Successive Identification Procedures
A photo array followed by a lineup
• A lineup which includes someone earlier identified from photographs is not rendered impermissibly suggestive so long as there is no suggestion to the identifying witness that the individual selected by the photograph would be in the lineup.
See Little v. State, 475 N.E.2d 677, 682 (Ind. 1985)(citing Woodson v. State, 460 N.E.2d 970, 972 (Ind. 1984))(“A lineup identification is not rendered impermissibly suggestive by reason of precedent identification of defendant from a photographic array where there is no suggestion to the identifying witness that the individual selected by the photograph would be in the lineup.”)
• [The defendant] also contends that the testimony describing the pre-trial identification of [the defendant] by the witness at the live line-up was erroneously permitted because that procedure was rendered unduly suggestive by reason of the precedent identification of [the defendant] by photograph. The employment of that earlier procedure was not itself impermissibly suggestive of guilt as has been concluded and therefore did not illegally taint the line-up results.
A photo array followed by a second photo array
• [T]he fact that the two arrays both contained pictures of [the defendant] does not constitute undue suggestiveness. This is particularly true since photographs of three people other than [the defendant] were also included in both arrays.
• The defendant points to the fact that the two arrays considered by the victim each had only one picture in common—that of the defendant. While we could not say that in another case the repetitive display of one individual’s visage would not constitute undue suggestiveness, we believe differently about the circumstances of this case. The victim viewed only two arrays. The first array contained a photograph of the defendant which was four years old. The second array, from which the defendant’s photograph was chosen was quite dissimilar from the first (the defendant having gained eighty pounds), and had been taken just two weeks after the crime. As stated, in neither case did the defendant’s photograph stand out from the others.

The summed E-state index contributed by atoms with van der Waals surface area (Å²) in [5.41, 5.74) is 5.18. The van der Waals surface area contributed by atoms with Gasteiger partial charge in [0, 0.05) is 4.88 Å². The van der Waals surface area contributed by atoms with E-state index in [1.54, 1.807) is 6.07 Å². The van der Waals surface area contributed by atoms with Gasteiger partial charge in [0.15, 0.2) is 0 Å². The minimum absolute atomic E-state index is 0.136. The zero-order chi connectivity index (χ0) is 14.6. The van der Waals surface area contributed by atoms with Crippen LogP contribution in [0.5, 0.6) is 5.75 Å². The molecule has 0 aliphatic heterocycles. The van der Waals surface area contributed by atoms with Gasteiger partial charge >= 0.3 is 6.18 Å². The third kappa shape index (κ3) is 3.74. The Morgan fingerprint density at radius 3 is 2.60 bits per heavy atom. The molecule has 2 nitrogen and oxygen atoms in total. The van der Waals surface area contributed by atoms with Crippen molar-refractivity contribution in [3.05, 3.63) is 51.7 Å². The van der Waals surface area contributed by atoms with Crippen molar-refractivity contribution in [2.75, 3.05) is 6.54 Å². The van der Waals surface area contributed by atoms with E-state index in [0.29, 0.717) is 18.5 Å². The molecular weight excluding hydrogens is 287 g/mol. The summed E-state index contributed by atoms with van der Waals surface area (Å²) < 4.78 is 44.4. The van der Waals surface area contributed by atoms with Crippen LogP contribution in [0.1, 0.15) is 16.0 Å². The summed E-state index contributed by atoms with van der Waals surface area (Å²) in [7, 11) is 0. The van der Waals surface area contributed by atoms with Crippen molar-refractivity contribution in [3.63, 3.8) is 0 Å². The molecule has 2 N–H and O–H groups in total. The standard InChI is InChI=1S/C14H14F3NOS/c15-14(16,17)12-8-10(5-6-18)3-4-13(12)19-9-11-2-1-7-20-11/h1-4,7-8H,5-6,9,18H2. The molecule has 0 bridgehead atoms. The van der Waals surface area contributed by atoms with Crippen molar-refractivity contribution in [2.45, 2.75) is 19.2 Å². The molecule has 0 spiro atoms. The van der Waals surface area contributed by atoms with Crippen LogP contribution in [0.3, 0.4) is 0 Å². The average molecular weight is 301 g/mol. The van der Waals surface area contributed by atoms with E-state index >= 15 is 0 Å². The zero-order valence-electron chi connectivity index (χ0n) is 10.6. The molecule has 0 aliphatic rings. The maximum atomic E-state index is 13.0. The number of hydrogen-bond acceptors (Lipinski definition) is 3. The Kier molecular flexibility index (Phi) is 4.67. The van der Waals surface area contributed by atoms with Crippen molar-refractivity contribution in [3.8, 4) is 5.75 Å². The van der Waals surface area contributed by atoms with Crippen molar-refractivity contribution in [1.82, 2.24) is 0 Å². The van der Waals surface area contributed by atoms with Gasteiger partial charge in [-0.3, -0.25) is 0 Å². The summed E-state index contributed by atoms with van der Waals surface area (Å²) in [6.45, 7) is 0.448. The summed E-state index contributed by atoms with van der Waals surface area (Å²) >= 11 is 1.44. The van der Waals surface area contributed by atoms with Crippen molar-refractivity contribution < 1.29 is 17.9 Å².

• [The defendant] argues that the display of only three or four photographs on the second showing tended to give the impression to the victim that the police believed the attacker’s picture was in this group. It does not appear that this was the outcome here. The victim examined a large number of photographs and said she could not find her attacker except for a possibility that one photograph could be him because some of his features were present. On a second viewing, however, with no encouragement from the police, she positively identified the defendant and testified that there was no question in her mind when she saw the defendant’s photograph that this was the man. There was nothing impermissibly suggestive about this procedure so that the results of it render the testimony inadmissible.
A lineup followed by a showup followed by a second lineup
• [T]his case presents a compelling example of unfair lineup procedures. In the first lineup arranged by the police, [the defendant] stood out from the other two men by the contrast of his height and by the fact that he was wearing a leather jacket similar to that worn by the robber. When this did not lead to positive identification, the police permitted a one-to-one confrontation between [the defendant] and the witness. . . . Even after this the witness’ identification of [the defendant] was tentative. So some days later another lineup was arranged. [The defendant] was the only person in this lineup who had also participated in the first lineup. This finally produced a definite identification. . . . The suggestive elements in this identification procedure made it all but inevitable that [the witness] would identify [the defendant] whether or not he was in fact ‘the man.’ In effect, the police repeatedly said to the witness, ‘This is the man.’ This procedure so undermined the reliability of the eyewitness identification as to violate due process.